Tuesday, 9 September 2014

The Breastfeeding Diaries: 32 months ... and struggling

In most of my posts for the Breastfeeding Diaries I've tried to focus on the positives of nursing beyond infancy, or at least end on a high note. Unfortunately, I don't think this post is going to fit that trend.

Eleanor is now 32 and a half months. I had hoped to allow her to feed as long as she wanted to. But now I feel like I'm hitting a wall.

It's hard to put my finger on what's different suddenly. We've had tough spells before where I've felt like giving up, but that was generally when she was teething and nursing could get quite painful. I kept going through those times by telling myself that she needed the comfort of breastmilk at that time, and of course by the time the tooth emerged, things were easier again and I was happy to continue.

But this time the issue isn't pain. It's, for want of a better phrase, pratting about. Those cute little quirks I mentioned in my last post on this subject, like the weird positions and the attempts to read and talk whilst feeding, are getting exasperating. I don't know whether they're becoming more regular, or I'm becoming less patient! It's compounded by a lot of 'on-off' behaviour and little habits like trying to put her fingers in her mouth while feeding. She's also getting more grabby and will try and pull my top down when she wants milk, of course oblivious to whether not it is a good time and place to be exposing her mother.

On more than one occasion recently I've said that if she can't be sensible with mummy milk maybe we need to stop. I'm not just saying it to get her to stop messing about in that moment - I'm genuinely feeling like maybe it is time. But then I've no idea how I would go about stopping anyway. I still feed her to sleep for her nap and when she wakes at night, and I don't know if I can really face the hassle of changing that. Also, she still asks (nay, demands) to be fed quite regularly so I know she's still keen and deep down I don't want to put her through the upset of stopping.

I think I do want to carry on. I think. But I don't want to carry on if it's always going to be this annoying. I've tried talking to her about it but she is not quite ready to understand yet I don't think.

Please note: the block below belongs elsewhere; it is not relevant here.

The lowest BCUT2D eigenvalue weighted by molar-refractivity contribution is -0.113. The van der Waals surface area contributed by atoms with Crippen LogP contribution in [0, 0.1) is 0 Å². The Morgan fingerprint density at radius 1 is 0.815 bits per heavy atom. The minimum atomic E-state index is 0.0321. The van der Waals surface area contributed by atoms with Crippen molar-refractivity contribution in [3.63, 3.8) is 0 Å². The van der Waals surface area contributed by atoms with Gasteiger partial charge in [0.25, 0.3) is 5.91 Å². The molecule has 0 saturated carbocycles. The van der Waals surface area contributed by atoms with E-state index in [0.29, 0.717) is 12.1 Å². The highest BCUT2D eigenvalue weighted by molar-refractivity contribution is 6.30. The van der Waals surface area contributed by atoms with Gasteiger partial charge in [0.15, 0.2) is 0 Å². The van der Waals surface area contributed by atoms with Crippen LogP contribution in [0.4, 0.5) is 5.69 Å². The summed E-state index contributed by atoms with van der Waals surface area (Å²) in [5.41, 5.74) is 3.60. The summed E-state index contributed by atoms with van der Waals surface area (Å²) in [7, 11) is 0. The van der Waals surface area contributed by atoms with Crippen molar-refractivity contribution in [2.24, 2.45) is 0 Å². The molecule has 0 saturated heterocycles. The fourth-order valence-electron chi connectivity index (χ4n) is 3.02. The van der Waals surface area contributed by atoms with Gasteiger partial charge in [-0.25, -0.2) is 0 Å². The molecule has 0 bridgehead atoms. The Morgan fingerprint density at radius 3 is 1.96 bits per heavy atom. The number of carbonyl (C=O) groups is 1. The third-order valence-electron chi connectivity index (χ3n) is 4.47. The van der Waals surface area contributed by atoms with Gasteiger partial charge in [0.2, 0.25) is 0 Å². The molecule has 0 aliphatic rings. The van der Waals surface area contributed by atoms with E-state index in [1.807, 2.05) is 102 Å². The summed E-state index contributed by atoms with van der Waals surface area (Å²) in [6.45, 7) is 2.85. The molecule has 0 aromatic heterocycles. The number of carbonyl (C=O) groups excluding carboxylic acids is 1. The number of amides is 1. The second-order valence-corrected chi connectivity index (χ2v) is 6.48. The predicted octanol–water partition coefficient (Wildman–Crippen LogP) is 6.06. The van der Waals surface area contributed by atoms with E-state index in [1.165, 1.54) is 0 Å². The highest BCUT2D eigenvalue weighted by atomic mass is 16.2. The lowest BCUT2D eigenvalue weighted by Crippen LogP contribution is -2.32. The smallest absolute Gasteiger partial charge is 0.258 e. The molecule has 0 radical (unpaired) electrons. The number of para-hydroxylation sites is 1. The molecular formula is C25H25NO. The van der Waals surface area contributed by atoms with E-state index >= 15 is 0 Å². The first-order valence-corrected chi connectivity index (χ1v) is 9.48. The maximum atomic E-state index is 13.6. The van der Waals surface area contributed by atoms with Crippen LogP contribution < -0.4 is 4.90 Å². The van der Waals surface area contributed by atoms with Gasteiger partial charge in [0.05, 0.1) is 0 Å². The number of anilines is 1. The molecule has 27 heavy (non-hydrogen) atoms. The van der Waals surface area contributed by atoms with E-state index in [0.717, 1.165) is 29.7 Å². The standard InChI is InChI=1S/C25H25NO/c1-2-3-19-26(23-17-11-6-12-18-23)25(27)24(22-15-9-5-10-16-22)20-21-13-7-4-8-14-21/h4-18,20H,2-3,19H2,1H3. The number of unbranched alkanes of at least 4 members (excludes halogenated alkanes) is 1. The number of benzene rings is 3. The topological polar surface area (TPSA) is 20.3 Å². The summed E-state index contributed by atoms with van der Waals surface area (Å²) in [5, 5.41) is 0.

If anyone reading this has been through something similar and has some pearls of wisdom to share, please do comment!


8 comments:

  1. this is the behaviour of my son at the moment - he's 21 months now. It drives me barmy. My daughter was the same, but she's now coming up to 4 years old and gets that I don't want her to do that, so now she settles down and feeds properly. I can't wait for PK to follow suit.

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    1. Good to know I'm not alone - and that it does get better! Although 4 is a long way off for us!

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  2. My son is 14 months and he has wandering arms and feet. I have scratches all over my arms and face-the other day he drew blood on my lip! It makes me crazy! I wish I had something to share that would be helpful in your situation. Unfortunately, I don't know what I'm going to do myself. Good luck, perhaps you can share down the road what you decided to do...

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    1. Yup, Eleanor will sometimes kick me in the face while feeding, one of these days I'm going to end up with a fat lip! I'll definitely share what happens, once I've worked out what I'm going to do.

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  3. Oh it seems like there is always some new challenge to face when breastfeeding... simply latching on in the early days, the constant feeding, then the scratching, and biting and then playing around. Maybe that's part of what makes it so rewarding? My daughter is nearly 9 months so I don't have to deal with much more than scratching and top pulling, but as she grows this is something I will have to deal with as i hope to allow her to self wean. Will be interesting to read other comments to see how people deal with this.

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    1. Yes, breastfeeding is hard. Although for a long time it did feel manageable, yes there would be tricky times but I got through them without much drama, it's only recently that it's really started to feel like too much again. But you're right, overcoming those challenges does make it feel more rewarding.

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  4. I don't think I have much in the way of pearls of wisdom for you but I do think that it's a relationship and how you feel as a Mum is equally as important as how the LO feels. I hope you work through it and things settle down. I thought stopping feeding my LO was going to be a complete nightmare but it was actually very underwhelming and she didn't need it as much as I thought she did. Thanks for sharing with #BFingDiaries

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  5. Oh gosh, I don't know what to say! I guess you have to do what feels right for you x

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